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Part I: Overview
1: The Java Look and Feel
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1: The Java Look and Feel

As the Java platform has matured, designers and developers have recognized the need for consistent, compatible, and easy-to-use Java applications. The Java look and feel meets that need by providing a distinctive platform-independent appearance and standard behavior. The use of this single look and feel reduces design and development time and lowers training and documentation costs for all users.

This book sets standards for the use of the Java look and feel. By following these guidelines, you can create Java applications that effectively support all users worldwide, including those with physical and cognitive limitations.

Fundamentals of the Java Look and Feel

The Java look and feel is the default interface for applications built with the JFC. The Java look and feel is designed for cross-platform use and can provide:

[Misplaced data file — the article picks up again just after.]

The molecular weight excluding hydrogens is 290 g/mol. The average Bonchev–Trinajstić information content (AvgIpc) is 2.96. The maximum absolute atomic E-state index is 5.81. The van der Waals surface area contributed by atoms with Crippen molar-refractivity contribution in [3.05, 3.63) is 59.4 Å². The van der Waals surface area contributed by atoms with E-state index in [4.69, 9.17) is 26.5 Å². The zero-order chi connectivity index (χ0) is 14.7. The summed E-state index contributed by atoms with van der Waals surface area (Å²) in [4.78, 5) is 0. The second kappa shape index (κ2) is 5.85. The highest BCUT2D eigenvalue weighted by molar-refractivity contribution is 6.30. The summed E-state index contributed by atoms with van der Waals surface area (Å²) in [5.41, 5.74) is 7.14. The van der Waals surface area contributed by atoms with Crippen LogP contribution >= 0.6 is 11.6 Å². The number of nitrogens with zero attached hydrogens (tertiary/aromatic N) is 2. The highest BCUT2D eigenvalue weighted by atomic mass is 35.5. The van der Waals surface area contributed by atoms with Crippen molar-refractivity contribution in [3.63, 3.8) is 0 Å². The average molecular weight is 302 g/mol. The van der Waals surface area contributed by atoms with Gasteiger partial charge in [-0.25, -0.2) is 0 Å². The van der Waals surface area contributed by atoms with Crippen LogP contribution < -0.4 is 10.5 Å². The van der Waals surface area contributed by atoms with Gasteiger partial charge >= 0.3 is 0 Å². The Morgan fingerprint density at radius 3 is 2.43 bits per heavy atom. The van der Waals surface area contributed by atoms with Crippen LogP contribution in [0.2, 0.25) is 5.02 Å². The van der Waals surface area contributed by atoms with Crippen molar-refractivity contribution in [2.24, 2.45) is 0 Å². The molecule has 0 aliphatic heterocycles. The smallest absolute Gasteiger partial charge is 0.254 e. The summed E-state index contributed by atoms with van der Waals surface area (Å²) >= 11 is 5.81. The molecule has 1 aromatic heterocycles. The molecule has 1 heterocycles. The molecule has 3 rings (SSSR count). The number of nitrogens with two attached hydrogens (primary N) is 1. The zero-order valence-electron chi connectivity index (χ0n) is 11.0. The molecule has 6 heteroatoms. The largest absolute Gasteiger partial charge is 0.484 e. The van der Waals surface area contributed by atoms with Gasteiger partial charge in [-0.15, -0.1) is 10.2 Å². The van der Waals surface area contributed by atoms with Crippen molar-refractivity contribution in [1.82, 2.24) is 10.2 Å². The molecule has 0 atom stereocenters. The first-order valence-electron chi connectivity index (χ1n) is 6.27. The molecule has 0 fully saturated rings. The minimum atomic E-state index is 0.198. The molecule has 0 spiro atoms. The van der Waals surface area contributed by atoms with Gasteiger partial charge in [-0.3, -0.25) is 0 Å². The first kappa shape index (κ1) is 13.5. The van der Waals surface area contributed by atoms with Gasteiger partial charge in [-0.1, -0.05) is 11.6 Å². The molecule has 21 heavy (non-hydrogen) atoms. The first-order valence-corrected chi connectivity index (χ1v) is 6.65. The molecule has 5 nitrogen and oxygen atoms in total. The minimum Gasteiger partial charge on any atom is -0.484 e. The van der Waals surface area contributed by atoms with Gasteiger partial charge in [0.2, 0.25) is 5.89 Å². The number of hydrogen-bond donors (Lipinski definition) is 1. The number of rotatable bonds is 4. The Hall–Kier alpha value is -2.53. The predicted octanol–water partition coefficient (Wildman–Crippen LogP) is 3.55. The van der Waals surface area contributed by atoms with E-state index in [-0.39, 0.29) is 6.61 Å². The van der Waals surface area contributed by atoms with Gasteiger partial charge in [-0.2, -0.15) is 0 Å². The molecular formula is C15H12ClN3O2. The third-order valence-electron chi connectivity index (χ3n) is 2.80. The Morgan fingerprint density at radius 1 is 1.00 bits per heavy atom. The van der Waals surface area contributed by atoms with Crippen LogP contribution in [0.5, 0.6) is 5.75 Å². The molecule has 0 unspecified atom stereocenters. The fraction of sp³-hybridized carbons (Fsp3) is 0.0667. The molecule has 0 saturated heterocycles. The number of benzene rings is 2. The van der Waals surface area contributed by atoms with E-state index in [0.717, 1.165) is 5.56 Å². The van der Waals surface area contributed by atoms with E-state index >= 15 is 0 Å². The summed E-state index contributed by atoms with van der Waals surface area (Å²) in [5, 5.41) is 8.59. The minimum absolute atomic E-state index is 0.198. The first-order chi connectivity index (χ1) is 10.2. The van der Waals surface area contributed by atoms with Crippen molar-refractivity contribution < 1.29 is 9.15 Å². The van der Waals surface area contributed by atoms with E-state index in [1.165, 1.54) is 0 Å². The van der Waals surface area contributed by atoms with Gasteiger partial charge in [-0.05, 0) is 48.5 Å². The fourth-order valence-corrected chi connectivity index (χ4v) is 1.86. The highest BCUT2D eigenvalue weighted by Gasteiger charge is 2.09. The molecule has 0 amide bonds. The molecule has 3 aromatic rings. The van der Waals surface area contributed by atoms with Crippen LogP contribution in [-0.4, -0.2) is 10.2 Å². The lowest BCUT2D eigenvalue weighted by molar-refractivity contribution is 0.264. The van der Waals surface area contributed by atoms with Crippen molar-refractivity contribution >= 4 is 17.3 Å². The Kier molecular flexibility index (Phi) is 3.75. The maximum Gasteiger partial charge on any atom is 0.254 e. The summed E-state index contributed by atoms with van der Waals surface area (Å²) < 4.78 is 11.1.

• Consistency in the appearance and behavior of common design elements
  • Compatibility with industry-standard components and interaction styles
  • Aesthetic appeal that does not distract from application content

Three distinctive visual elements are the hallmarks of the Java look and feel components: the flush 3D style, the drag texture, and the color model.

In the Java look and feel, component surfaces with beveled edges appear to be at the same level as the surrounding canvas. This "flush 3D" style is illustrated in the following figure.

Figure 1   Consistent Use of the Flush 3D Style


Flush 3D Style

The clean, modern appearance reduces the visual noise associated with beveled edges. Flush 3D components fit in with a variety of applications and operating systems. For details on the flush 3D style, see Producing the Flush 3D Effect.

A textured pattern, used throughout the Java look and feel, indicates items that users can drag. Such an indication cues cross-platform users in a reliable way. The following figure demonstrates several uses of the drag texture.

Figure 2   Consistent Use of the Drag Texture


Drag Texture

A simple and flexible color model ensures compatibility with platforms and devices capable of displaying quite different color depths. The default colors provide an aesthetically pleasing and comfortable scheme for interface elements, as shown in the following figure. For more on the Java look and feel default color theme, see Themes.

Figure 3   Consistent Use of Color Across Design Elements


Color Use

Java Look and Feel Design Guidelines, second edition.
Copyright 2001. Sun Microsystems, Inc. All Rights Reserved.
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